What the experts say - Australia
Australia is recognising the need for strong soft skills
Soft skills are defined as driving collaboration, emotional intelligence and communication – the things that facilitate interactions between people. The single most important soft skill is communication.
Technical (hard) skills and knowledge are essential for a business to do its job well, but organisations are finally realising that soft skills drive performance. Soft skills are the new drivers of business performance and growth.
LinkedIn reports that training for soft skills is the #1 priority for talent development in 2019.
Soft-skill intensive occupations are expected to account for two-thirds (63%) of all jobs in Australia by 2030, yet there is a significant skills shortage in the Australian market. If your staff can’t communicate, your company won’t win new business or maintain customers.
LinkedIn’s Future of Skills 2019 Report shows Australian employees believe their employers should be doing more to up-skill them, with one in three quitting their jobs due to insufficient access to learning and development opportunities.
Employees surveyed also feel they aren’t receiving relevant training in growing soft skills such as adaptability and flexibility.
Half of Australian workers (52%) think soft skills will be more important for their career.
Why the $2.5 billion training gap is bad news for Aussie businesses.,.Australian businesses are underspending on training and risk falling behind international competitors if investment in human skills is not increased, economists have warned.
“[Investment] seems to be the wrong way around, particularly when a greater share of human capital in the workplace is really linked to these human skills,” Rumbens says....“There’s been a greater focus on investing in new technology … the best way to utilise new technology is also to invest in people skills at the same time.
Soft skills for business success
Australian workforce has a strong soft-skill base, yet demands for soft skills still exceeds supply by up to 45%.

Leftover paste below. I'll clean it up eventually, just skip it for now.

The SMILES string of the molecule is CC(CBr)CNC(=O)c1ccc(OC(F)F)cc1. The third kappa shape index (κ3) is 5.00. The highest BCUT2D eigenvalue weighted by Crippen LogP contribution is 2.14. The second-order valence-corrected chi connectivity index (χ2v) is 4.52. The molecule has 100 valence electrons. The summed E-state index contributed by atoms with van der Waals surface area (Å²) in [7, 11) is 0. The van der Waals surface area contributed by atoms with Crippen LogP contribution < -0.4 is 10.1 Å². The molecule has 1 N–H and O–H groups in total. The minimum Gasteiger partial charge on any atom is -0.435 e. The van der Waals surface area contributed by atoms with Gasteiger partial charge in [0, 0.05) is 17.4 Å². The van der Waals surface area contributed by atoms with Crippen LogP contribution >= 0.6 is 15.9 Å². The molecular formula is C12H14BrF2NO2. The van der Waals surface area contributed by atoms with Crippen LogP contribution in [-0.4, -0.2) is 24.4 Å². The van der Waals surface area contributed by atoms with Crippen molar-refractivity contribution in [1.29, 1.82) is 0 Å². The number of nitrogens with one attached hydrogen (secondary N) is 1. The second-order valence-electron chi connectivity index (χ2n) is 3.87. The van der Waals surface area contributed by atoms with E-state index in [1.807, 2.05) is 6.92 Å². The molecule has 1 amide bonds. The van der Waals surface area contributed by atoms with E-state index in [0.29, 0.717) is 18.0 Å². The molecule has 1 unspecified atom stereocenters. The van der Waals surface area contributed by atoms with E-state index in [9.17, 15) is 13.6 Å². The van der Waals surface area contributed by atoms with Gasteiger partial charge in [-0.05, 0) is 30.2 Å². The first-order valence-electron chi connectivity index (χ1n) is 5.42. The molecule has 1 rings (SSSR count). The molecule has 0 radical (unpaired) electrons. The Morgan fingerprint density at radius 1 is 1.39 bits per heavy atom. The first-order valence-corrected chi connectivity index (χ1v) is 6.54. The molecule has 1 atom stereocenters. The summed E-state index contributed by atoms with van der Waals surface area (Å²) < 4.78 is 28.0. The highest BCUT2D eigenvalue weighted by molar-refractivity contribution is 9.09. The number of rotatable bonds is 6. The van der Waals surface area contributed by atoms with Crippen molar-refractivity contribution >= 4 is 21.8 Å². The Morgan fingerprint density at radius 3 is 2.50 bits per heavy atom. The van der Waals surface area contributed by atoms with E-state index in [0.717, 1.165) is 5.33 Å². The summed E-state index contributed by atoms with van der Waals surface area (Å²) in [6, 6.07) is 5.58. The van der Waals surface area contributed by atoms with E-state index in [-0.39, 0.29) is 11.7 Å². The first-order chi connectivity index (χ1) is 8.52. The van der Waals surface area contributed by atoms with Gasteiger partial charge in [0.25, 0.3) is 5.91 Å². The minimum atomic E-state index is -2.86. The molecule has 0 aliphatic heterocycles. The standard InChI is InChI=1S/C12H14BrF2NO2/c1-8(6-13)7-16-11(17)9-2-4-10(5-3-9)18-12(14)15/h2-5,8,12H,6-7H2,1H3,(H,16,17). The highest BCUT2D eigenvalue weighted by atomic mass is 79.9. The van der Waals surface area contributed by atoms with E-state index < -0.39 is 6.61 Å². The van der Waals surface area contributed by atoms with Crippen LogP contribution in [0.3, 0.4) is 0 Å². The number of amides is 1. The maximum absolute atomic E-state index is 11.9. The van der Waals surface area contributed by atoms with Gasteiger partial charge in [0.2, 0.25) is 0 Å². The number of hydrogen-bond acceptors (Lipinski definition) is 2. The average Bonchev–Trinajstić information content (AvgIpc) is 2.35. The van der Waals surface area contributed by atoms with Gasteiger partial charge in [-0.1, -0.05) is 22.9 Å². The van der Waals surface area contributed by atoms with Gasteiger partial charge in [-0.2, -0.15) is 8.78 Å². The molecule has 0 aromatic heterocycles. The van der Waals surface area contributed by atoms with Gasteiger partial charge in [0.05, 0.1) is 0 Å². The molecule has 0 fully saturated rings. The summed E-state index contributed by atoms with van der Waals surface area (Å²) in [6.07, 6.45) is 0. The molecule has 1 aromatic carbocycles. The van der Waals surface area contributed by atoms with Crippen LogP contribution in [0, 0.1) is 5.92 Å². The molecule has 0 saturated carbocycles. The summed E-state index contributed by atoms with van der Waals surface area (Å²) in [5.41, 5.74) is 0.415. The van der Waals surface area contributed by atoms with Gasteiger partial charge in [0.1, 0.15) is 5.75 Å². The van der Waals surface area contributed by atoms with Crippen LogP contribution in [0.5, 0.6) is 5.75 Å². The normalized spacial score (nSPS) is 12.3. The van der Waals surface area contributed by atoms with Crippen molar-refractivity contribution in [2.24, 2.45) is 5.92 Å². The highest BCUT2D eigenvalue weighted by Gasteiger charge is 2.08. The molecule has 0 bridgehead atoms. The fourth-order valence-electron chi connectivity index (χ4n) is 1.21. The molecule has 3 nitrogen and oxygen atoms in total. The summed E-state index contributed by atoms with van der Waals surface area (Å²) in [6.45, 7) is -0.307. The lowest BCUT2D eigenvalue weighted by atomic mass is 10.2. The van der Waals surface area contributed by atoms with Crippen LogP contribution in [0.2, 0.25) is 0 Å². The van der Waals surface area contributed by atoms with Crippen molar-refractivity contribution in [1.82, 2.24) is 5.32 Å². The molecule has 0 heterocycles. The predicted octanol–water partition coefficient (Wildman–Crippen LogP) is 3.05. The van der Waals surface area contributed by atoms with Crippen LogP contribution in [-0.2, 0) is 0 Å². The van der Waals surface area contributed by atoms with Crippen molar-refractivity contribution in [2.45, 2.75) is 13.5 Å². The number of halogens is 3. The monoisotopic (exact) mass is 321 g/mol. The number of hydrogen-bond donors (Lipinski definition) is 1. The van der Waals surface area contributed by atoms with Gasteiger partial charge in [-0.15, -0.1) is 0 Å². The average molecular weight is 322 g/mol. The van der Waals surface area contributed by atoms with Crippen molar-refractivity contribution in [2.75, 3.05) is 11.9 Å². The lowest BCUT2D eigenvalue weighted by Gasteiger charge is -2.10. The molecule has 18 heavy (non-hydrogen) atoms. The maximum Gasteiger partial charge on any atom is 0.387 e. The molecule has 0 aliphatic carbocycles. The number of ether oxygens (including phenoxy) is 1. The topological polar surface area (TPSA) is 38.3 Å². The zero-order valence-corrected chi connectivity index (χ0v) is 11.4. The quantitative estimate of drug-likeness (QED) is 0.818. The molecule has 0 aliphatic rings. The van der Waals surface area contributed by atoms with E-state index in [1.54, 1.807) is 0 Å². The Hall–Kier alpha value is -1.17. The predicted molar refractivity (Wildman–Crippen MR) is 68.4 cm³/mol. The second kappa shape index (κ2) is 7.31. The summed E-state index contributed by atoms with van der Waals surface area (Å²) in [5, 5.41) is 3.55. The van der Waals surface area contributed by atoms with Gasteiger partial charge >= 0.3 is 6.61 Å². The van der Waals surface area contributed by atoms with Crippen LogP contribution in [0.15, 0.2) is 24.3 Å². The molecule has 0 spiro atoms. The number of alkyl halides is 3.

Soft-skill intensive occupations expected to account for two-thirds (63%) of all jobs in Australia by 2030, according to the report Soft skills for business success report by Deloitte Access Economics. company.
Nothing soft about the key skills
The Boston Consulting Group's global practice leader, digital and technology transformation in the public sector, Miguel Carrasco says of his own organisation: "We've always recruited for soft skills. Domain expertise is something you acquire over time by working in the same industry.
"The demand for expertise is as strong as ever so we won't see technical domain skills replaced by soft skills but perhaps what we're seeing in the broader economy is the elevation of some of the soft skills as not greater but of equal importance as other skills."
Australian Financial Review
The tech talent shortage is real
With Australia requiring an extra 100,000 tech workers by 2024, Infosys’s VP of Australia and NZ, Ashok Mysore, said the ever-shifting technology landscape is making it harder to maintain a viable talent pool.
For Australia to be a competitive player in the world economy, our policymakers, businesses, workers and communities need to work better together to address the challenges of technology-related skills, investment and collaboration.”
Technology is already replacing the need for some hard skills such as accounting, mathematics, administrative capabilities, and more.
Instead, the future workplace will require workers to have essential soft skills including critical thinking, adaptability, cultural understanding, and a self-starting drive to innovate and learn.
This will help them acquire and use hard skills as needed, then pivot to new skills as the workforce and technologies continue to evolve.
Inside small business
CEOs agree they need to strengthen the soft skills of employees
The task of retraining talent goes beyond digital upskilling with 87% of Australia’s CEOs agreeing or strongly agreeing that they need to strengthen the soft skills of employees alongside their digital skills.
Australia’s CEOs recognise this ongoing reskilling responsibility (54%, versus 67% of CEOs globally) and agree that they have a responsibility to retrain employees whose tasks and jobs are automated by technology. Change is here and 75% of Australia’s CEOs (and 79% globally) are concerned about the availability of key skills.
Insufficient training is causing employees to quit
Insufficient training is causing one in three employees to quit, according to LinkedIn, which also identified a “misalignment” between employers and workers on their approach to professional development.
The professional networking platform surveyed 1,033 Australian employees and 217 development professionals) learning and development (L&D) professionals across Australia, India, Japan and Singapore.